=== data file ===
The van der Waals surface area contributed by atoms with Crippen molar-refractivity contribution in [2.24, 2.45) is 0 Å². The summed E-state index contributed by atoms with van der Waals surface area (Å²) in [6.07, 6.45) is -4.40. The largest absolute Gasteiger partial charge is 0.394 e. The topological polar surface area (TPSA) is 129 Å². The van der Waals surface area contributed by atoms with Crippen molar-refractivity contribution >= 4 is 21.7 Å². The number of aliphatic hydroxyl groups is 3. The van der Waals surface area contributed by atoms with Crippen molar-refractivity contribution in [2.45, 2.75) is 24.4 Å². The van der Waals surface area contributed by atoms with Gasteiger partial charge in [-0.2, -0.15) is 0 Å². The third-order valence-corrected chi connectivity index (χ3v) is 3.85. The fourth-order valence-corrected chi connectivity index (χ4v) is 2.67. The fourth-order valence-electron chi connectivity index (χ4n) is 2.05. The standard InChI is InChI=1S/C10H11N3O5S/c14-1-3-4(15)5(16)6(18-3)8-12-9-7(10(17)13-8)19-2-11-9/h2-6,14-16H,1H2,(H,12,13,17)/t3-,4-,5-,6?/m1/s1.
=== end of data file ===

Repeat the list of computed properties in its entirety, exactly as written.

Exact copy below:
The van der Waals surface area contributed by atoms with Crippen molar-refractivity contribution in [2.24, 2.45) is 0 Å². The summed E-state index contributed by atoms with van der Waals surface area (Å²) in [6.07, 6.45) is -4.40. The largest absolute Gasteiger partial charge is 0.394 e. The topological polar surface area (TPSA) is 129 Å². The van der Waals surface area contributed by atoms with Crippen molar-refractivity contribution >= 4 is 21.7 Å². The number of aliphatic hydroxyl groups is 3. The van der Waals surface area contributed by atoms with Crippen molar-refractivity contribution in [2.45, 2.75) is 24.4 Å². The van der Waals surface area contributed by atoms with Gasteiger partial charge in [-0.2, -0.15) is 0 Å². The third-order valence-corrected chi connectivity index (χ3v) is 3.85. The fourth-order valence-corrected chi connectivity index (χ4v) is 2.67. The fourth-order valence-electron chi connectivity index (χ4n) is 2.05. The standard InChI is InChI=1S/C10H11N3O5S/c14-1-3-4(15)5(16)6(18-3)8-12-9-7(10(17)13-8)19-2-11-9/h2-6,14-16H,1H2,(H,12,13,17)/t3-,4-,5-,6?/m1/s1.